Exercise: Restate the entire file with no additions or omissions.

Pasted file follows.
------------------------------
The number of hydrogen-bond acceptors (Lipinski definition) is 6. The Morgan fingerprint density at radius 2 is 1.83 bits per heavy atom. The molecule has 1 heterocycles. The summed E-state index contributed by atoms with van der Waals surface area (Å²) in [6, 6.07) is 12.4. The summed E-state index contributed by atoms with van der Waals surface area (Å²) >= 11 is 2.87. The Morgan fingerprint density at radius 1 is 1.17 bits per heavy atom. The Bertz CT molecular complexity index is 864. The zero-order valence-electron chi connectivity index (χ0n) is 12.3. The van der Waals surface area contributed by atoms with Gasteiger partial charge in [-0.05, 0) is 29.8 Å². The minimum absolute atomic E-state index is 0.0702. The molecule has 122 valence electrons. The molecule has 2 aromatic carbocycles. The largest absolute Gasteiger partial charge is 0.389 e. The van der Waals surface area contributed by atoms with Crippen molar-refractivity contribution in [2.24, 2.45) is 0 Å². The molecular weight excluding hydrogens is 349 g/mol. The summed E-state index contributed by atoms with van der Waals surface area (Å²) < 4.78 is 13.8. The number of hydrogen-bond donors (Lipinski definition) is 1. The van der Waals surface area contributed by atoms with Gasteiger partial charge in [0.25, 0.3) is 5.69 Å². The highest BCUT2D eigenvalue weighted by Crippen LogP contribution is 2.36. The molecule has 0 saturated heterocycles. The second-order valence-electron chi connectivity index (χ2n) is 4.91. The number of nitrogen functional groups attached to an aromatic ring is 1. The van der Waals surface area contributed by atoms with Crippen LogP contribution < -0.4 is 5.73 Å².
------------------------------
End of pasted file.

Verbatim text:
The number of hydrogen-bond acceptors (Lipinski definition) is 6. The Morgan fingerprint density at radius 2 is 1.83 bits per heavy atom. The molecule has 1 heterocycles. The summed E-state index contributed by atoms with van der Waals surface area (Å²) in [6, 6.07) is 12.4. The summed E-state index contributed by atoms with van der Waals surface area (Å²) >= 11 is 2.87. The Morgan fingerprint density at radius 1 is 1.17 bits per heavy atom. The Bertz CT molecular complexity index is 864. The zero-order valence-electron chi connectivity index (χ0n) is 12.3. The van der Waals surface area contributed by atoms with Gasteiger partial charge in [-0.05, 0) is 29.8 Å². The minimum absolute atomic E-state index is 0.0702. The molecule has 122 valence electrons. The molecule has 2 aromatic carbocycles. The largest absolute Gasteiger partial charge is 0.389 e. The van der Waals surface area contributed by atoms with Crippen molar-refractivity contribution in [2.24, 2.45) is 0 Å². The molecular weight excluding hydrogens is 349 g/mol. The summed E-state index contributed by atoms with van der Waals surface area (Å²) < 4.78 is 13.8. The number of hydrogen-bond donors (Lipinski definition) is 1. The van der Waals surface area contributed by atoms with Gasteiger partial charge in [0.25, 0.3) is 5.69 Å². The highest BCUT2D eigenvalue weighted by Crippen LogP contribution is 2.36. The molecule has 0 saturated heterocycles. The second-order valence-electron chi connectivity index (χ2n) is 4.91. The number of nitrogen functional groups attached to an aromatic ring is 1. The van der Waals surface area contributed by atoms with Crippen LogP contribution < -0.4 is 5.73 Å².